Holding up under a burden, accepting what we must bear means naming what is, admitting the truth of our lives rather than denying it or fighting against it or allowing it to defeat us. Life brings us what we deserve and what we don’t deserve. Life brings us what we ourselves have caused to happen and what has happened through no action or intention of ours. It takes courage to accept the reality, but I believe it helps us ultimately. Remember that a common load for a camel is 300 pounds, but it can carry as much as 990 pounds. We too might be able to bear more than we think we can.
Moving forward with dignity. Camels often appear ungainly, even awkward under their burdens. When they race they seem especially ill proportioned with those skinny legs. Nothing like the stunning beauty of horses. Yet, camels move with dignity. They do not look uncomfortable in their own skins and when they walk, they hold their heads up high. Facing and accepting our lives with heads held high in all the joys and sorrows, successes and failures, well being and ill being. Acceptance brings dignity as we hold a sense of comfort in our own skins, with nothing to cover up because we know we can withstand the reactions and responses of other people. We have seen the truth of ourselves in the mirror and taken it in. No one can take away the dignity in that.
Making due with what there is; living with what you have inside. It requires self-knowledge and self-acceptance. Camels have inner resources of energy and they pace themselves so that they use their fluid wisely. To what extent does any of us trust our own inner resources, or believe that we have them? Fear can make us forget them. I am both drawn to water and afraid of water. I tell myself I can’t swim but really I’m so scared that when I try to swim I stop breathing. And then I panic. I forget that if I sync my breath to my body movements I will not only stay afloat, but I will swim. I need to trust the resources of my body.
Others of us are not aware of our inner resources, much less know how to use them wisely. If I asked you now to name twenty strengths you have, could you do it? Could you say how those strengths enhance your life? Think of a time when you have surprised yourself with what you could do, or what you knew. Write it down. Use it. Build on it. What we have inside is mighty when we access ourselves. Acceptance means not only naming our limitations, but also naming, and claiming, our strengths. Our dignity comes from an awareness of both.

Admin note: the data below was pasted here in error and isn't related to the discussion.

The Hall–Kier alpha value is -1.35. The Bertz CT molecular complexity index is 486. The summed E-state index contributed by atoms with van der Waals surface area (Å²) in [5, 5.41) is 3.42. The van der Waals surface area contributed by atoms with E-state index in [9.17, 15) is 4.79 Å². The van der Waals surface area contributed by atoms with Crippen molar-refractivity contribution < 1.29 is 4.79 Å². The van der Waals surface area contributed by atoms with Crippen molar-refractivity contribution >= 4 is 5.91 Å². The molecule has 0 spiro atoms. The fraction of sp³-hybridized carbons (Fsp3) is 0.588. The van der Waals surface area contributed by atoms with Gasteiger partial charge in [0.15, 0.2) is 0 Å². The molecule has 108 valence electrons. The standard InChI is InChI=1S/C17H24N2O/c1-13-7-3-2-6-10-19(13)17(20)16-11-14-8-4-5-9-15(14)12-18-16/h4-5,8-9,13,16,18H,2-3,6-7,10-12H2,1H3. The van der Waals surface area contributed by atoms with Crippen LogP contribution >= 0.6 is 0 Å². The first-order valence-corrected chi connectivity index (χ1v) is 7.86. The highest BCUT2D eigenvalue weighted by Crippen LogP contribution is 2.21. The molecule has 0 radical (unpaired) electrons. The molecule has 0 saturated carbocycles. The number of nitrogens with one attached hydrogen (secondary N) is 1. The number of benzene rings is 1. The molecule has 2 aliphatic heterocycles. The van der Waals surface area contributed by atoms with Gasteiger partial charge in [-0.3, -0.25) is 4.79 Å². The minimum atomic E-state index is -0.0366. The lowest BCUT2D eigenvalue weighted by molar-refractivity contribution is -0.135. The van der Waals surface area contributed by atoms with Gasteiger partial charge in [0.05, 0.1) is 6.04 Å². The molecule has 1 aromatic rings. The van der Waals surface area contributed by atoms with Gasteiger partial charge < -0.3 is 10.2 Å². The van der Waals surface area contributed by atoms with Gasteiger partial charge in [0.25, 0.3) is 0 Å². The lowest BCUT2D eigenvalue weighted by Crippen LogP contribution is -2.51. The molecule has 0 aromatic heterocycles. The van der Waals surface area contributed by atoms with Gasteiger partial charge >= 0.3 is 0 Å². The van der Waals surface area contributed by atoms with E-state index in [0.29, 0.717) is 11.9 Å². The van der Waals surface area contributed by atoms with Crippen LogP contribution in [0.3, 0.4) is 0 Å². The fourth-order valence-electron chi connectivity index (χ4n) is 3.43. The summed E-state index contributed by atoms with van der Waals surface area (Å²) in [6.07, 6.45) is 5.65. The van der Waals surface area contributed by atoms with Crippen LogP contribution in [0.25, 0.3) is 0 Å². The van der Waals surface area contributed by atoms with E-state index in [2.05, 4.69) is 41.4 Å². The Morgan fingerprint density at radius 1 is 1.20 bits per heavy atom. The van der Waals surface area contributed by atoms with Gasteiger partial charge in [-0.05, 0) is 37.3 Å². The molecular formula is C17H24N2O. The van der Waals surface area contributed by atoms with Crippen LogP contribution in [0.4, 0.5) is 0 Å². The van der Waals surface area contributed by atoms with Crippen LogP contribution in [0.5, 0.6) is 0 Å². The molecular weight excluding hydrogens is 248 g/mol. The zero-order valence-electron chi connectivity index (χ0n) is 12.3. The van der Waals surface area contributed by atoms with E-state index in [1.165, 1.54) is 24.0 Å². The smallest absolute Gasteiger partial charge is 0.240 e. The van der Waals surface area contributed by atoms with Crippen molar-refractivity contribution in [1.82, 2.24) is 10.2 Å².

Lifting others with grace. Using our strengths to help others get to where they’re going. Using our resources to connect with patience, dignity, acceptance. Camels allow human beings to ride upon their backs. They do the work of others. Because camels played such a key role in caravans of transport, they helped people of different cultures to know and mostly appreciate one another. Strengths in the service of building strengths. When we lift another with grace we acknowledge who they are and offer our respect for their dignity. It takes the inner resource of humility to kneel and accept another’s weight. And we can best use our inner resources in service to others when we have a good measure of self-acceptance and self-knowledge. And there is balance. A camel transports for eight months of the year and spends the other four months resting and doing camel things.
When we think about the life of Jesus as it has come down to us, we can see that his life indeed bears the print of the camel gifts. His burdens were many and heavy and he bore them and continually moved forward with dignity, right to the end. Misunderstood by most, distrusted and reviled by many, he certainly had to live on what was inside him. Betrayed and abandoned, he certainly had to die by himself also. At the same time, his presence, his life and his teachings certainly lifted, and continue to lift, humanity.
May our lives too bear the print of the camel gifts. May we find acceptance of the truth of our realities. May we live conscious of our own dignity. May we know our inner resources and develop them to their best use, one of which is in service to others. These camel gifts put flesh on the hopes of the season for peace and goodwill and joy. They show us a way to move closer to what we have made Christmas symbolize, namely the birth of our better natures. So let the Angels sing and the Kings follow a star and the shepherds leave their flocks in search of the ecstasy. After the ecstasy we will ride the camels home and do the laundry, wise with what they have given us and determined to put it into practice. May it be so.